Multi-family travel during COVID-19
According to an Airbnb report (2020) issued in the midst of the pandemic, family trips with at least one child or infant have increased by 55% in the United States compared to 2019, and many hosts have observed an increase in the size of travel parties including multi-generational family vacationers (Gao, 2020).
After the initial stages of COVID-19 – as the extent of damage to the tourism industry became apparent – destination tourism organisations developed recovery plans targeting domestic travellers, including travellers visiting friends and relatives (Senbeto & Hon, 2020). Previous studies have suggested that the visiting friends and relatives market is resilient because the motivation to travel is independent of external circumstances, making this market segment particularly attractive to destinations in their recovery attempts (Backer & Ritchie, 2017). It is also likely that friends and relatives live in the same country as the travellers; a key advantage during a pandemic characterised by strict border closures put in place by most countries around the world. In addition, in some destinations – including Australia and New Zealand – local community transmission of COVID-19 was low, and most new cases were imported from residents returning to those countries from overseas. Domestic travellers visiting friends and relatives are likely to look for accommodation located in close proximity to their friends and relatives – including peer-to-peer accommodation – and contribute to the local economy by going to cafes, restaurants, wineries and other tourist attractions (Backer & Ritchie, 2017).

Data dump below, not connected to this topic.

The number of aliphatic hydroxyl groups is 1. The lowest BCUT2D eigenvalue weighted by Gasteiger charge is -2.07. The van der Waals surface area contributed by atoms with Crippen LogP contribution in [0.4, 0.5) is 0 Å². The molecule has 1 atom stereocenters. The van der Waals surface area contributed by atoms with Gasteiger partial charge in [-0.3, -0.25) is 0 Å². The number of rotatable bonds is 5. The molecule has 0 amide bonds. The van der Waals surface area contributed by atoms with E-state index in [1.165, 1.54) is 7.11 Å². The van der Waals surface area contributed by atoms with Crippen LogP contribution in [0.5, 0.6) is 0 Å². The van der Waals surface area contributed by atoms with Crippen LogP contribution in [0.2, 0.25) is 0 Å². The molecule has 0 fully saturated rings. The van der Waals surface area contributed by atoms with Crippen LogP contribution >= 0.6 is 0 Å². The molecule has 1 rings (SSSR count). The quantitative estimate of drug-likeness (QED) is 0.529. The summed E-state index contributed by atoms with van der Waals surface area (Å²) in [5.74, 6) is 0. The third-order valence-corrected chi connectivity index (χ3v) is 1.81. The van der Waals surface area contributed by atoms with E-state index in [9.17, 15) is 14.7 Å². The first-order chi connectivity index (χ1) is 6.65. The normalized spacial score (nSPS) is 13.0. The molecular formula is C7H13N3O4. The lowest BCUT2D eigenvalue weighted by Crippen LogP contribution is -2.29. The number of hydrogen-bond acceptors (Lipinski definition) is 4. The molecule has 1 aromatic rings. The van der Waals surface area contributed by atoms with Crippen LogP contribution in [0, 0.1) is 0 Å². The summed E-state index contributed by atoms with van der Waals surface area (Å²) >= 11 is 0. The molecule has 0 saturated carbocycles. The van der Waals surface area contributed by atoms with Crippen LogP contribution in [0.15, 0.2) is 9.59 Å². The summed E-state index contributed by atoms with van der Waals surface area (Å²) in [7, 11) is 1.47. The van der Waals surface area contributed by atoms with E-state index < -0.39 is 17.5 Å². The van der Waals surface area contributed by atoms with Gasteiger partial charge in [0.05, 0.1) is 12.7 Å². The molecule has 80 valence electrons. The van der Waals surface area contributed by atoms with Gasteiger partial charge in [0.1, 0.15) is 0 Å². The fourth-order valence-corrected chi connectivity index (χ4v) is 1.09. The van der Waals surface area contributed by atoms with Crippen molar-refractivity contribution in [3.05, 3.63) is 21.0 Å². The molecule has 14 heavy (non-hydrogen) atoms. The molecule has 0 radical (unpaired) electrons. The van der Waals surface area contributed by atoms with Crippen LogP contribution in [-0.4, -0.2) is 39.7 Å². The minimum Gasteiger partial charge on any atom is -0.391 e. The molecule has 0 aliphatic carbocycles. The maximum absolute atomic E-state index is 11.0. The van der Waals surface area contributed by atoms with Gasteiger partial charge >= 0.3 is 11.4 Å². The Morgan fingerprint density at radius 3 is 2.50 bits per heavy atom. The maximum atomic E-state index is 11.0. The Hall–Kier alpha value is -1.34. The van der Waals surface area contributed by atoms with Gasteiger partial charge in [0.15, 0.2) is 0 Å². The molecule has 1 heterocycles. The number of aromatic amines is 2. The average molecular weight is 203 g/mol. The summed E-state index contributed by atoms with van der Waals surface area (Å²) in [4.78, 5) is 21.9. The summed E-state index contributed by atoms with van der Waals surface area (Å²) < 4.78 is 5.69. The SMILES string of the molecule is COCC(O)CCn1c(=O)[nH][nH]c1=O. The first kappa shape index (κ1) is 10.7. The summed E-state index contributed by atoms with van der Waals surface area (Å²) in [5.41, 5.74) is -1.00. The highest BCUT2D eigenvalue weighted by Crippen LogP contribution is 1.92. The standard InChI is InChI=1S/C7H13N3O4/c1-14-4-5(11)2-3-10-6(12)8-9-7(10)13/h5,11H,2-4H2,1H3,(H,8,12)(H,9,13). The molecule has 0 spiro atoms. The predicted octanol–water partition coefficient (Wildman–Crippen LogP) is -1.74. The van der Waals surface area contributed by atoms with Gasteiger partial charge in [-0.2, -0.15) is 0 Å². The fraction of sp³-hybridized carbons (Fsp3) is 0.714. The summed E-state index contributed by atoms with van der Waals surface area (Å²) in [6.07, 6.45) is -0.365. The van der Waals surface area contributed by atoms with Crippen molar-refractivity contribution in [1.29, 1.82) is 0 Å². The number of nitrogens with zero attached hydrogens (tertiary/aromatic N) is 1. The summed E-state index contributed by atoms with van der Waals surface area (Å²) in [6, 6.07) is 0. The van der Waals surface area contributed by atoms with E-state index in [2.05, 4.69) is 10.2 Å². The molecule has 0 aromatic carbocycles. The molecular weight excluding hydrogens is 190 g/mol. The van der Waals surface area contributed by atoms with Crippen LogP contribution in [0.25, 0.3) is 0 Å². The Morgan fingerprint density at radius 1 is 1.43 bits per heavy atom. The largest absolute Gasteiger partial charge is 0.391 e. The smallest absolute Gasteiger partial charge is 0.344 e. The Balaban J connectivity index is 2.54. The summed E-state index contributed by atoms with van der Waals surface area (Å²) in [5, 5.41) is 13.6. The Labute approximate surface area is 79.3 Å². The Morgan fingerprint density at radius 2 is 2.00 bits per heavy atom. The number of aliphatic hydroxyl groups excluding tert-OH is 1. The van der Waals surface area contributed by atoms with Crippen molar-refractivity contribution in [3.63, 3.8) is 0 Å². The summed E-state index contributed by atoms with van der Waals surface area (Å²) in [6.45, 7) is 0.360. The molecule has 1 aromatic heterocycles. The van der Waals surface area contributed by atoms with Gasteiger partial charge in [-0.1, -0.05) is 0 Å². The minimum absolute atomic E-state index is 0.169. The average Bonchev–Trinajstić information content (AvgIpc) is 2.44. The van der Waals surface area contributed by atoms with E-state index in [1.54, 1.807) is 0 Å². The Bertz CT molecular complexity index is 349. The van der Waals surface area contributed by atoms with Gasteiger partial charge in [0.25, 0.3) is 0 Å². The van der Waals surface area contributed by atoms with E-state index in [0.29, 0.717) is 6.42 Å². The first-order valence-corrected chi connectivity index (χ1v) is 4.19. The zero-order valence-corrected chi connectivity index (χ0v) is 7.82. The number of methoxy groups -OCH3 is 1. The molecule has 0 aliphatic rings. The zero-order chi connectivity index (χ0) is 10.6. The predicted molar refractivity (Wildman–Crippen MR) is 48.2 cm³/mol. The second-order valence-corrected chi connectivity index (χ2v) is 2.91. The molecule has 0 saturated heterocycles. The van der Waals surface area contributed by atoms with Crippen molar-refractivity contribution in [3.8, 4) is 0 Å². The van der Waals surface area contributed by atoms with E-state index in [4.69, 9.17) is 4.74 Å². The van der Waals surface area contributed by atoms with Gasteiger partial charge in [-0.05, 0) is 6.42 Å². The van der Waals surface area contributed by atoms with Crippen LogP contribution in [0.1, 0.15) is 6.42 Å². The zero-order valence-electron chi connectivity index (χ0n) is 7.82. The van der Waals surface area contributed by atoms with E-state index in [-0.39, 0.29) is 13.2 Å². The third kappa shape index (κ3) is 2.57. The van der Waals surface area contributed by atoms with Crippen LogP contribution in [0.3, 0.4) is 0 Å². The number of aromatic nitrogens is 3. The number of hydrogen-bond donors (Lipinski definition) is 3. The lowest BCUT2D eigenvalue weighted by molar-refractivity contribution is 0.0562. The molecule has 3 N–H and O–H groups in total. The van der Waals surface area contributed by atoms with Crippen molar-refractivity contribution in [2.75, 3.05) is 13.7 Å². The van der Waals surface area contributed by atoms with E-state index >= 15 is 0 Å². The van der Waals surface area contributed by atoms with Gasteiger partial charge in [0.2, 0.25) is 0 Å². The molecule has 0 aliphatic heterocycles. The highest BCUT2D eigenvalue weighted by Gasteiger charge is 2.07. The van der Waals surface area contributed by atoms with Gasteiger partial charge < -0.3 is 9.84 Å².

Although Airbnb has suffered substantial losses because of COVID-19 – and the associated reduction in bookings and transitioning of rental spaces form the short-term to the long-term market – a few COVID-19-related trends may work in the company’s favour.
During COVID-19, staying isolated from others while travelling has gained importance. Airbnb search engine data shows an increase in requests for entirely independent accommodation such as houses, cottages, cabins, bungalows and villas (Airbnb, 2020a). Airbnb listings in regional and rural areas are expected to increase in popularity among families, especially those travelling with young children and elderly family members. The pull factor of changing scenery – both for children who may have been home-schooled for too long and for the parents who have been working from home for months – creates the desire to break the routine and go away even if it is only a road trip to another house within driving distance. Airbnb and other peer-to-peer accommodation networks offer such opportunities. Airbnb had already detected an upward trend for travelling to regional areas before the pandemic (Volgger et al., 2019). During the pandemic, this trend accelerated, especially among multi-family travellers. Families that had been locked up in their homes for weeks looked for spacious accommodation options with amenities such as pools and playgrounds. Such spaces are more frequently located in regional areas away from city centres (Airbnb, 2020; DuBois, 2020). Airbnb (2020a) also reports that, during the pandemic, families were more frequently than usual choosing listings that permitted pets (22%), provided wireless internet (13%), had kitchens (9%) and offered air-conditioning (8%; Airbnb, 2020a).